Close
READER POLL 2017
We promise this won’t (really) hurt.

Wanna win a new surfboard? We have a custom Chilli ‘Black Vulture’ to gift (plus all the trim you’d expect from a premium dealer). To be in the running, just answer a few questions for us. It won’t take long.

Close
Close READER POLL 2017
We promise this won't (really) hurt.

Wanna win a new surfboard? We have a custom Chilli ‘Black Vulture’ to gift (plus all the trim you’d expect from a premium dealer). To be in the running, just answer a few questions for us. It won’t take long.

This Five Year-Old Surfer Has A Sponsor

Tyler Purcell, age five, sponsored. Not by a brand of significance, but sponsored nonetheless. Five years old. Remember when you were five? School was a new thing. Cartoons were the highlight of your day. Tyler, well he's in the water, sticker plastered, working. 

Ok, it isn't quite the same. It's just a surf shop in Waikiki, supporting a hopeful grom (and his family) with contest fees, surfboards and apparel. Regardless, he's an infant professional surfer.

Does society have a fascination with talented youngsters? Certainly. And there's money in marketing them. That's where parents and managers come in.

Remember the viral flying squirrel, Quincy Symonds? She started at four years of age and was all over mainstream media at six. Now she has a website and a management team behind her. Or young Sabre Norris, who invaded our feeds by calling our her father's weakness for ice cream live on Australian national television. She's doing just fine, with a cool 113k on on the gram.

Do it yourself marketing via social media is a prerequisite for modern 'success'. Does setting them up early help? When is too young? The lines are definitely blurring. 

We are in the midst of a Supergrom arms race. Is it getting a little much? Depends. Mostly on the parent's attitude, their intentions.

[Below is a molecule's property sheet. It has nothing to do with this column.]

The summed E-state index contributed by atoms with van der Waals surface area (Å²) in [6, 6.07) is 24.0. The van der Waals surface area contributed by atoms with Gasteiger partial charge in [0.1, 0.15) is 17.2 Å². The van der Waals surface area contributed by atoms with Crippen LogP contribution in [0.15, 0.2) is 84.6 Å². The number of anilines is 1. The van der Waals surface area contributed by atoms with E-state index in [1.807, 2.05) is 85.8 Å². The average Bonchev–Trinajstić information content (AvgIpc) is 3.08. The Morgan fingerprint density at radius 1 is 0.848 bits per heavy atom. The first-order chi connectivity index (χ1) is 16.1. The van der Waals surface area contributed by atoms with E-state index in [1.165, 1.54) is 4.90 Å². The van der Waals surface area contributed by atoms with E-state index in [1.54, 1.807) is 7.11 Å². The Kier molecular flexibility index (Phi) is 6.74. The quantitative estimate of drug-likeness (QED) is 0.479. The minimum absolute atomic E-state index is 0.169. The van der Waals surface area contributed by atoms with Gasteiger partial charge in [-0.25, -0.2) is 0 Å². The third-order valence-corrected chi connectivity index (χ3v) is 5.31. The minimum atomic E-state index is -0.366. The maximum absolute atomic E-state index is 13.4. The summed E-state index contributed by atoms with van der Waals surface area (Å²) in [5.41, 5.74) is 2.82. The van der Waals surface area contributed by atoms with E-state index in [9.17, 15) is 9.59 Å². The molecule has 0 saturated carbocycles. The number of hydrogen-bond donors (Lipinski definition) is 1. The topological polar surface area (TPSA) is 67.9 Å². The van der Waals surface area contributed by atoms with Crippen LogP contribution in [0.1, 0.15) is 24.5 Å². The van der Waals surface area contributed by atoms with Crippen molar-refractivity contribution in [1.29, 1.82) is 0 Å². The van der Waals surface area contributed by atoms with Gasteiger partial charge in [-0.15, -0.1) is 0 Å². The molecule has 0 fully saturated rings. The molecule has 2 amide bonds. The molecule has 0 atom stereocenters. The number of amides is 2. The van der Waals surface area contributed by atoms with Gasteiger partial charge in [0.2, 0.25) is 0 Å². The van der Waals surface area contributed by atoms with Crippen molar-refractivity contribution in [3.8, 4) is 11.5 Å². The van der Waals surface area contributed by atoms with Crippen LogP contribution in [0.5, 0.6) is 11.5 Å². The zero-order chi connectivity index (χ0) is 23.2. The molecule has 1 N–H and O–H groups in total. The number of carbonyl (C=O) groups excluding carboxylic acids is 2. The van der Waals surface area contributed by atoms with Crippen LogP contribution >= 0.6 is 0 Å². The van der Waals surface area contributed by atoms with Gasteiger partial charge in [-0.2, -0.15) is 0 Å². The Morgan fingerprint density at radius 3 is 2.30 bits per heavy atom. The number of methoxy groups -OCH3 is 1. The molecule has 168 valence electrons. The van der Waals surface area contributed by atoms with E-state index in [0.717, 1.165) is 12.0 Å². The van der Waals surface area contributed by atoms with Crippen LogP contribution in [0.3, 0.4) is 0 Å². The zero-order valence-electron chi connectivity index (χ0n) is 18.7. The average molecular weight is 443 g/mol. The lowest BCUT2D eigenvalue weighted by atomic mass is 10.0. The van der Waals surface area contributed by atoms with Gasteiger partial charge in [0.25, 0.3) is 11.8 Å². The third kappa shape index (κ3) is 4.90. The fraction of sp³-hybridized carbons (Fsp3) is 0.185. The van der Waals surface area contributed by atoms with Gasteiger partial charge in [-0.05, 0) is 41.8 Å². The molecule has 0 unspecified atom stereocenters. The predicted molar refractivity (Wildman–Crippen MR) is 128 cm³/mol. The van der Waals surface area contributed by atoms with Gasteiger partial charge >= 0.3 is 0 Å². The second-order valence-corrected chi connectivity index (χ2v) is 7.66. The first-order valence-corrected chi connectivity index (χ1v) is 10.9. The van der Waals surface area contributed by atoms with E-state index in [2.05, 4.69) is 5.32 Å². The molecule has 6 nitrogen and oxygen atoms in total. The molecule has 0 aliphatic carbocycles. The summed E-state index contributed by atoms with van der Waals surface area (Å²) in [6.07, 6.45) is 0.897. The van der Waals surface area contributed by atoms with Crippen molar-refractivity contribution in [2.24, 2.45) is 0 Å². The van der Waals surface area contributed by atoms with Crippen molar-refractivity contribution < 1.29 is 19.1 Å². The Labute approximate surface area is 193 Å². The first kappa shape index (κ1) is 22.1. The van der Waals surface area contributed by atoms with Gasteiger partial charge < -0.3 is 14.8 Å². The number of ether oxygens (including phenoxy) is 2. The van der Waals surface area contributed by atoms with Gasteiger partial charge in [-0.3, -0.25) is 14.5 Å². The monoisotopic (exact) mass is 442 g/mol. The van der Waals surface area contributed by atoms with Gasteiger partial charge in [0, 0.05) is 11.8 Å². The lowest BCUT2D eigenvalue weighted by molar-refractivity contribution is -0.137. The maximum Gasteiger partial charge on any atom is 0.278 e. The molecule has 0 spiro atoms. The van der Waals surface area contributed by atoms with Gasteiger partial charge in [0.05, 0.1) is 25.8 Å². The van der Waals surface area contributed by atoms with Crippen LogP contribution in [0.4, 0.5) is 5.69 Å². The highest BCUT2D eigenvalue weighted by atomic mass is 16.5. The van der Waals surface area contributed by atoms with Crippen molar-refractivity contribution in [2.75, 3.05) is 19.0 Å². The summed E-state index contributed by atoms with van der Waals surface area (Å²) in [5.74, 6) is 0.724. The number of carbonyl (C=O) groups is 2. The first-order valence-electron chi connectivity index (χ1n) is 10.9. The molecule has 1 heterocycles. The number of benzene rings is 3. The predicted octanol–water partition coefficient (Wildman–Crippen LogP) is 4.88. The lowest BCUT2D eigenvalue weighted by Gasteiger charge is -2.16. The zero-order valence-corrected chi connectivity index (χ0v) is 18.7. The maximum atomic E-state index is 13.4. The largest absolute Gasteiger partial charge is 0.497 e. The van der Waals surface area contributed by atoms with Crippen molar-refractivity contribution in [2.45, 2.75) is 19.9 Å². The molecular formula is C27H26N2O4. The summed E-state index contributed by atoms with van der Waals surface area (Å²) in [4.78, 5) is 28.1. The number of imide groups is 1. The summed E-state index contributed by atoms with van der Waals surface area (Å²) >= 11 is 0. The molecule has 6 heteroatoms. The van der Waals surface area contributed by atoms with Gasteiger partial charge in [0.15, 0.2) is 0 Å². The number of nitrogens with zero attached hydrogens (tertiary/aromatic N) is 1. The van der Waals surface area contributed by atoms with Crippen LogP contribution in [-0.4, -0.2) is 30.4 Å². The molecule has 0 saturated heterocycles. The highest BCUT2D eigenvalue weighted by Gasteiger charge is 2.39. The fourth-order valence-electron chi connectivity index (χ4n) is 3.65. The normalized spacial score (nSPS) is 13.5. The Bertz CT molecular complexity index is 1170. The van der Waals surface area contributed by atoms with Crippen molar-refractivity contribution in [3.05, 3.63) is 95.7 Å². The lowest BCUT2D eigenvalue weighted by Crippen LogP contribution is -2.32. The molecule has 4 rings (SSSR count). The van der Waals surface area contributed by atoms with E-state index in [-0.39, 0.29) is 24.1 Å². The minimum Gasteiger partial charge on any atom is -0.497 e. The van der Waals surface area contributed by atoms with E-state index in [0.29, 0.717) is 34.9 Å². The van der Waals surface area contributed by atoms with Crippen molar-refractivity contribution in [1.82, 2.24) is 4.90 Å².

"Some people want to live their dreams through their kids – I feel sorry for them," Rizal Tanjung, father of young talent, Varun and caretaker of superstar, Bronson Meidy, once told me. "The most important thing is to have fun, not become a soccer dad or mum. They’re still young, don’t push too hard, you don’t want them to burn out too early."

“Brian and the Moku shop have been instrumental in Tyler’s surfing,” says Tyler's father of the deal with Moku Surf Shop. "They're providing an environment to learn and gain support from other kids. It’s also allowed me to teach him a lot of life lessons, that might not have been as accessible in other areas of life."

Debate aside, young Tyler is happy to be getting slung into burgers at Hawaii's iconic tourist surf locale (and the aloha spirit also appears strong in this one!). If the relationship is improving his quality of life, and selling more hire boards in the process, then here's to a long and prosperous partnership.

We'll leave you Filipe Toledo and his little one – not yet one, Mahina (who just so happens to have her own Instagram). 

* Please enter your name
* Please enter a valid email address